The proofs offered by plaintiff in support of his claim of title are not persuasive. However, for several years defendant township, in its efforts to correct the conditions existing in the building, had treated Aram Ajamian as owner, had filed a complaint in the municipal court against him wherein he was found guilty as owner and fined $100, and the notice to vacate of November 9, 1966 was served upon him. In addition, it is uncontradicted that Aram Ajamian has been acting at least as agent for the record owners and has collected the rents on the property for several years. The court therefore holds that defendant township is estopped to deny that plaintiff has sufficient status to prosecute this suit.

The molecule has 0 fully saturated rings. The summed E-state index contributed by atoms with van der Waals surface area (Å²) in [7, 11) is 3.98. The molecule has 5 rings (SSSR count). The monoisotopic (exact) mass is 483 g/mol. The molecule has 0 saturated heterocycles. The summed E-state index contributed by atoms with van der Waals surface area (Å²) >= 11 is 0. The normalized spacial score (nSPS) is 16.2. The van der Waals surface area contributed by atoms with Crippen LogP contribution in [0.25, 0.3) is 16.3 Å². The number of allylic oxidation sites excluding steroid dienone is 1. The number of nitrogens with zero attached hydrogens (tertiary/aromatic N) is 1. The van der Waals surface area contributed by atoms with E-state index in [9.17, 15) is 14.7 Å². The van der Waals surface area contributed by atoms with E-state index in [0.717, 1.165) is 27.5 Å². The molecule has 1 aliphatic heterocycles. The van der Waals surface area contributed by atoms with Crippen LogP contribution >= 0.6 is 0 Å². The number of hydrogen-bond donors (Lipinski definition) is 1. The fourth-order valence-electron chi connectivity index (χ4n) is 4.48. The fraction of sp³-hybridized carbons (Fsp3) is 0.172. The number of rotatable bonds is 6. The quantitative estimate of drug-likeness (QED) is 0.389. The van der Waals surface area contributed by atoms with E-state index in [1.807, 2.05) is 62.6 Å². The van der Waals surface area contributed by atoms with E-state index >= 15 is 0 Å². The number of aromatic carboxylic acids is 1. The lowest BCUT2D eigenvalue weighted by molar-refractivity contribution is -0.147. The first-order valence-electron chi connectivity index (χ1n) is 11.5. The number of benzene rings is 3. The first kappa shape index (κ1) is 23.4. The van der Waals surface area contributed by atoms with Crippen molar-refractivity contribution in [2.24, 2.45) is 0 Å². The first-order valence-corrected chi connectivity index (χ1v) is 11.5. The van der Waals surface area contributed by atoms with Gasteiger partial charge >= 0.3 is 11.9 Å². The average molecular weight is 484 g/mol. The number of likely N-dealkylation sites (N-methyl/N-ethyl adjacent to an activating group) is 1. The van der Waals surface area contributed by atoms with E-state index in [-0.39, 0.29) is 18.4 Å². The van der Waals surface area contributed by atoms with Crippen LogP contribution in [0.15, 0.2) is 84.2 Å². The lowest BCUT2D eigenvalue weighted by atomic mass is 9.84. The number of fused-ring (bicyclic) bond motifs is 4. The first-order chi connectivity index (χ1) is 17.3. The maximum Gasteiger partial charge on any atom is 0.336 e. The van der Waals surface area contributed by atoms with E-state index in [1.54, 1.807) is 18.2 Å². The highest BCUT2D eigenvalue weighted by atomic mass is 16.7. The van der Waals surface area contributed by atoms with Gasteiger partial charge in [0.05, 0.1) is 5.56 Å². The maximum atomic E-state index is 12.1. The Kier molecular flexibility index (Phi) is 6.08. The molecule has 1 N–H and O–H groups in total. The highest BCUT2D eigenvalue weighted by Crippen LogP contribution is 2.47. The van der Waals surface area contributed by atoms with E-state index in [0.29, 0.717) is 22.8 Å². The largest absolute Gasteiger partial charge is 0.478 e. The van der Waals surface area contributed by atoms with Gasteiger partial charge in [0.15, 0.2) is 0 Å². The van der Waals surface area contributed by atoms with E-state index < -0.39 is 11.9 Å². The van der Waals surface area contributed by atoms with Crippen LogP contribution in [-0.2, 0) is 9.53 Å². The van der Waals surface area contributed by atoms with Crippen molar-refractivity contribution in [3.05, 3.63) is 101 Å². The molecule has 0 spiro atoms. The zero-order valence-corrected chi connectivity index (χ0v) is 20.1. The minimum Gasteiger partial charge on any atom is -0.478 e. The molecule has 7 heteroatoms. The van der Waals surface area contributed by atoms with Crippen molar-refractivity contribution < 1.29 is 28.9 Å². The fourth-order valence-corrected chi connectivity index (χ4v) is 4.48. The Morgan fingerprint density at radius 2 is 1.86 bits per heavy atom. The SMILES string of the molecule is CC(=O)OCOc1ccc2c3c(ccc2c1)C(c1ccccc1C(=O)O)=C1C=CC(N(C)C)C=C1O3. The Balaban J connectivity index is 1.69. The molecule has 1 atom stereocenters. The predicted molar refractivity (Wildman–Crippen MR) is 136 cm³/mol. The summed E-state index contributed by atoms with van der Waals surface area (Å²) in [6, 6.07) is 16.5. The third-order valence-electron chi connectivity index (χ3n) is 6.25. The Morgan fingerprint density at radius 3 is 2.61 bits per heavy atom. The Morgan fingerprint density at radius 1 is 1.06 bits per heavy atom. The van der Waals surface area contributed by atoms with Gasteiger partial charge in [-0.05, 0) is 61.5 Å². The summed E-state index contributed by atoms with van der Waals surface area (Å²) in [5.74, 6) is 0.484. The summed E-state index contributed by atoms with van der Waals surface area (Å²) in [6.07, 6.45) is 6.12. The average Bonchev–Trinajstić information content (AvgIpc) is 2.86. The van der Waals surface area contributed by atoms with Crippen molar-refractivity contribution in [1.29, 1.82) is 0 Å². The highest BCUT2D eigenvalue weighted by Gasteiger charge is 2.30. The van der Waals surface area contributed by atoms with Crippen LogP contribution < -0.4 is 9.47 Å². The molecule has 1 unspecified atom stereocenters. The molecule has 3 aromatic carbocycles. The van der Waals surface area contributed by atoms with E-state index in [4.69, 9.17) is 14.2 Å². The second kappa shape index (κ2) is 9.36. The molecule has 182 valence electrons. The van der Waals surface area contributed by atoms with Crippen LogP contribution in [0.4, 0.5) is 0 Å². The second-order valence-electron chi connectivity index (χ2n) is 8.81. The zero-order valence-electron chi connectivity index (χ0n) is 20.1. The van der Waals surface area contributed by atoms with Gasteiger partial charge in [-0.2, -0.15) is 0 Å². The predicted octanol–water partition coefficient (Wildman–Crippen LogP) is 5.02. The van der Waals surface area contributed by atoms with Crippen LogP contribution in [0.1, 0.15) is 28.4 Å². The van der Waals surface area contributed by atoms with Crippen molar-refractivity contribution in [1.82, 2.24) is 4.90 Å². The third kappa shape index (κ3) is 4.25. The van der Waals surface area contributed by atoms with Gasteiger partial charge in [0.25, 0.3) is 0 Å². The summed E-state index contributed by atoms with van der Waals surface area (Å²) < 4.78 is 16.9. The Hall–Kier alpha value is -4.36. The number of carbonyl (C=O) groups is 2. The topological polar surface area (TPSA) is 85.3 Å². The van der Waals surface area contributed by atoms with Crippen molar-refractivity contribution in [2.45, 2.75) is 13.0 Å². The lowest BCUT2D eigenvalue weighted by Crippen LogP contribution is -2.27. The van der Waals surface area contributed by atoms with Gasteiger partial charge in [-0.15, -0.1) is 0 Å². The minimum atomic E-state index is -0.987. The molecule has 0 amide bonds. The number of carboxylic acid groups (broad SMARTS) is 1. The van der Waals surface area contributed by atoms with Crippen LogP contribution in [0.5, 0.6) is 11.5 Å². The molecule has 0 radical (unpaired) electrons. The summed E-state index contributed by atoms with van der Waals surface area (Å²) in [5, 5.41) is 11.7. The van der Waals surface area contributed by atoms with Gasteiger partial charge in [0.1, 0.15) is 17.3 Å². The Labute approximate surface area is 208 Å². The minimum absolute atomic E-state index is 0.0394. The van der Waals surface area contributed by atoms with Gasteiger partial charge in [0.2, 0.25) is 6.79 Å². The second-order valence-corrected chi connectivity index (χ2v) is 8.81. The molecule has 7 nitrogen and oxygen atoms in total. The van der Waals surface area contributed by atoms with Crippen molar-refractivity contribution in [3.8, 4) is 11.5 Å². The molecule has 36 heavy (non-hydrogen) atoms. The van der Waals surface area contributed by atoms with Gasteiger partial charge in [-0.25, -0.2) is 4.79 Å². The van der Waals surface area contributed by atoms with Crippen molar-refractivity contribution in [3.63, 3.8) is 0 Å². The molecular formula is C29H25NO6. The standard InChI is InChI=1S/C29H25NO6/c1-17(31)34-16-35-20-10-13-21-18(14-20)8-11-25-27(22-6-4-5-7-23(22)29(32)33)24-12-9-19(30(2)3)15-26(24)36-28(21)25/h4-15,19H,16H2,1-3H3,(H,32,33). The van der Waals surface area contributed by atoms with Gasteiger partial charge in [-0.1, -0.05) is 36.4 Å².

Evidence was taken before the court on four trial days. The testimony supports the following findings of facts, which are hereby made.

The premises involved consist of a six-family tenement house. The rents charged ranged from $90 per month for the basement apartment, to $125 per month for an apartment on the first floor, although there is some testimony by plaintiff Aram Ajamian that the rents were paid on a weekly basis. In any event, those rents approximated $615 per month.